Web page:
WM: In a general way, what changes have you seen in the neighborhood? What’s your feeling about East Falls? Has it changed? What do you like?

GK: Yes. Mainly the thing I have seen that has changed has been when they closed St. Bridget School.  There were families that were here in the Falls that moved away because of the fact that St. Bridget School closed.

WM: What year was that?

LD: Charlie is nine – she was only several months old when they moved here, so 8 or 9 years ago.  That’s why my daughter moved here, so all her kids could walk to school. (Note: St. Bridget School closed in 2012)

GK: So that was the big change. The kids that are growing up here in the Falls are nothing like what we had when we were growing up.  I mean, yeah, McDevitt’s is still there, yeah, you got the Inn Yard Park but no one plays ball down there anymore.  You don’t have the Bathey.  The other place we used to go would be the Bathey in the summertime – that was a public swimming pool run, I guess, by the Department of Recreation.

WM: What do you remember about that?

GK: Oh that was great.

WM: Joe said he used to jump over the wall?

GK: We would climb over the wall when the place was closed.

LD: Turn the water on?

GK: Yeah.

LD: They would fill the pool.

GK: Sure, that was a lot of fun.

LD: Do you remember Boys Day and Girls Day?

GK: They had that. They had adults on certain days. I think at nights – certain nights – adults could come there.

WM: Were you a swimmer?

GK: I didn’t know how to swim but that’s where I learned to swim.

LD: That’s where the whole neighborhood learned.

GK: Yeah, you’d hang on the pool wall and you’d go from the shallow side creeping along until you got to the deep side, and the lifeguard would say “What are you doing up here? Can you swim?”  “Oh yeah! ““Get up out of there – let me see!” So I’d get up out of there and he’d throw me in the deep part.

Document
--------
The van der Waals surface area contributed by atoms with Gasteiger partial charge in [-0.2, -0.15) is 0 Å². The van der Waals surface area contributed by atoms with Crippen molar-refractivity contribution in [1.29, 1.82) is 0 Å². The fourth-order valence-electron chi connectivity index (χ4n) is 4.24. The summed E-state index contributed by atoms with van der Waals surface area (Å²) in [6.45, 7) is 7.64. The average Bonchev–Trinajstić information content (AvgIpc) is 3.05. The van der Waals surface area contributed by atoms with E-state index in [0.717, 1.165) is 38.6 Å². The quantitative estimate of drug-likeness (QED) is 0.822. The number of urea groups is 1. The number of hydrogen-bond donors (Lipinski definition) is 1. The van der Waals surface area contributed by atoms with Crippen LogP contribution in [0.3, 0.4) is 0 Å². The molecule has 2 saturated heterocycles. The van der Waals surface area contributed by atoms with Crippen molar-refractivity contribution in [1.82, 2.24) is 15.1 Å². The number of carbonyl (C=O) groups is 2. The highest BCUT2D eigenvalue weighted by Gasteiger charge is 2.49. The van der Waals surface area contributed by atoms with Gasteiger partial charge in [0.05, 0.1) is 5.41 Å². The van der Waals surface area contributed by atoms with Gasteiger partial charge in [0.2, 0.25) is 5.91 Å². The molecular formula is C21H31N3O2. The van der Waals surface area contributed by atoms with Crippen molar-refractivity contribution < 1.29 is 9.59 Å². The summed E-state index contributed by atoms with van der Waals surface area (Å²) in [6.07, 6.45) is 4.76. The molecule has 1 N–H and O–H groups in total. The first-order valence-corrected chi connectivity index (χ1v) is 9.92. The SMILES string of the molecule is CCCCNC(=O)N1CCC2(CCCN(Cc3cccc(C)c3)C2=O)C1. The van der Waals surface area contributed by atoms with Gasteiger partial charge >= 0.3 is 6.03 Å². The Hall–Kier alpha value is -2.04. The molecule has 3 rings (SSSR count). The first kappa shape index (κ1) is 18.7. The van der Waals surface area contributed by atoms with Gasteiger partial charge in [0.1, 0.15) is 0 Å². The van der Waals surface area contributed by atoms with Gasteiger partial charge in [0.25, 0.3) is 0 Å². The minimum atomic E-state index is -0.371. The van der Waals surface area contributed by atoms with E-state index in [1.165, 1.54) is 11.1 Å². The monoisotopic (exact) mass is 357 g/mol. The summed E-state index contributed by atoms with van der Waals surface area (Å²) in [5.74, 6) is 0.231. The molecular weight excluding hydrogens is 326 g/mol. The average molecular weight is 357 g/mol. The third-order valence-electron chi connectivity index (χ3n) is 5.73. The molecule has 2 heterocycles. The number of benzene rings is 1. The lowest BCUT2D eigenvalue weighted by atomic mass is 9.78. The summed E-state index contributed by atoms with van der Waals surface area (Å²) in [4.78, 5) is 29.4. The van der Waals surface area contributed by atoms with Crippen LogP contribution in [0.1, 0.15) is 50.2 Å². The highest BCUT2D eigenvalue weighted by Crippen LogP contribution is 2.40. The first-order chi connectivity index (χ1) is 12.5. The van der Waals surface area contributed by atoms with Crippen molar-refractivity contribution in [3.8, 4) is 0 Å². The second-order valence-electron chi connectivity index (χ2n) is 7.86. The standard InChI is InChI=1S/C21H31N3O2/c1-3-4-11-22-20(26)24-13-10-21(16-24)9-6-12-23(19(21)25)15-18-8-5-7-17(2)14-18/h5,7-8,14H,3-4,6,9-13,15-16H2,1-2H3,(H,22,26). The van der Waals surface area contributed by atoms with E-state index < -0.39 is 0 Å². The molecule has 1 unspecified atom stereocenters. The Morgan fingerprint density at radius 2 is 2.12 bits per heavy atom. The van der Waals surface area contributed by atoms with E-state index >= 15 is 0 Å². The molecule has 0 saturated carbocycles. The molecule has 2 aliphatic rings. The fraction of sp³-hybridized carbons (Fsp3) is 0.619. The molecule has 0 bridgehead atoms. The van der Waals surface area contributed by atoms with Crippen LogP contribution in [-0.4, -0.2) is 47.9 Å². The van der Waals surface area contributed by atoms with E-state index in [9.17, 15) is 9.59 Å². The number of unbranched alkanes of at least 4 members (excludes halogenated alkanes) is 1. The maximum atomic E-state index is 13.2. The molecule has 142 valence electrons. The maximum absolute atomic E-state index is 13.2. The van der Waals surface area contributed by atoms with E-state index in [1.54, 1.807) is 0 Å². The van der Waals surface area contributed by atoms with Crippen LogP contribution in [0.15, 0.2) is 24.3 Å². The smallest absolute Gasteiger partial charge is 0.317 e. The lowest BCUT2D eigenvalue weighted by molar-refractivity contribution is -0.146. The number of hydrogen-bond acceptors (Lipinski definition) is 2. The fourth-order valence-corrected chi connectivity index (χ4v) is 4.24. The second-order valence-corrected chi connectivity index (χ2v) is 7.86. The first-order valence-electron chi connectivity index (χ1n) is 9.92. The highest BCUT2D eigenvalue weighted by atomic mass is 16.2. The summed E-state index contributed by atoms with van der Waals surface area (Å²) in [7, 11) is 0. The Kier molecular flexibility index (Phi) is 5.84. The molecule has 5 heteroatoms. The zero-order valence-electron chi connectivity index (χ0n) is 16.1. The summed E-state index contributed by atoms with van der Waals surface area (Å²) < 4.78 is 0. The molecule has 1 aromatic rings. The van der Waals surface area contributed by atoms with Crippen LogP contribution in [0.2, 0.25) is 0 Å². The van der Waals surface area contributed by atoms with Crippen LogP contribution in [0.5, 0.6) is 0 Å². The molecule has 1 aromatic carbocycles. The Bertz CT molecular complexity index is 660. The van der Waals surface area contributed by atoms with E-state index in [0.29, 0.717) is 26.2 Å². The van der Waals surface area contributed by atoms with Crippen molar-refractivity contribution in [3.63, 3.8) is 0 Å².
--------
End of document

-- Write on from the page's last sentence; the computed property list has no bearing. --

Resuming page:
LD: And then he’d have to jump in after you!

GK: No, then you had to learn how to swim!

WM: What about the river?

GK: We did a lot of things along the river!  The river was a big attraction. I remember in early high school I joined the Wissahickon Canoe Club which is right at the Wissahickon and the Schuylkill River where they merge. We would go there and it was so much fun – we would swim in the river, of course.

WM: Was that challenging with the current? Were you on the little island?

GK: We’ve done that. We’ve swam to it. 

WM: You wouldn’t jump off the bridge…

GK: What bridge?

WM: Falls Bridge.

GK: Hell no, but there was a railroad bridge further up the river and we would jump off the railroad bridge.

LD: The one in Manayunk?

GK: Yeah. It’s a wonder I’m still alive!

WM: Yes, it’s amazing you’re here for the interview! (all laugh)

GK: I remember when we were talking about hunting over in Fairmount Park before they built the expressway. Now I took the dog across the bridge – the railroad bridge.  In one leg I had the stock of the gun and in the other I had the barrel, so that the park guards, you know…you’re just walking your dog or whatever. But I managed to get up to the railroad bridge and I crossed the railroad bridge, pulling the frigging dog. So I’m hiding the dog and I’m looking down, and you could see the river below between the railroad ties. Once I got over there I was fine because then you could hide the gun.

WM: About how old were you at the time?

GK: About 13, 14.

WM: So what did you shoot?  Did you eat any of it?

GK: Squirrels rabbits. I’d bring them home to my step-grandfather and he would make rabbit stew.

WM: About how many years did that go on?

GK: Late ‘40s probably, and then they started building the expressway and you couldn’t be doing it. I had a park guard chase me with the gun.  I was trying to get across the field with the dog Taffy and we had snow, and I had the gun loaded and I had it cocked, and I hear in back of me “Hey you! What are you doing!” And I look over out of the corner of my eye and in the corner of the field there’s this park guard guy on a horse!

LD: I wonder if it was Chris Fallenstein – he used to be in this area.

GK: I don’t know Chris.

WM: Did you get out of there?

GK: I tried running with the dog and I’m trying to uncock the gun as I’m running.  Well the gun goes off – the dog luckily was over here. Boom!  The gun goes off! And I thought, son-of-a-bitch, I’m gonna be caught because I fell down. I looked in back of me and the park guard is going the other way!

LD: His horse took off on him!

GK: He took off!

WM: What was the impact of the expressway coming in?  Did that change anything?

GK: Sure. It changed everything basically. The only way you could get to Center City was thru the West River or East River Drive or Ridge Avenue. You could go that way and get down to Center city or to the Art Museum and all that, but this was a big impact on the area – the Schuylkill Expressway.

WM: But what about in the neighborhood itself?

LD: And getting into the woods where you used to hunt?

GK: No, I had given that up after the Expressway was being built.  I didn’t hunt anymore and, of course, the incident with the park guard gave me a second thought…

LD: A wake-up call.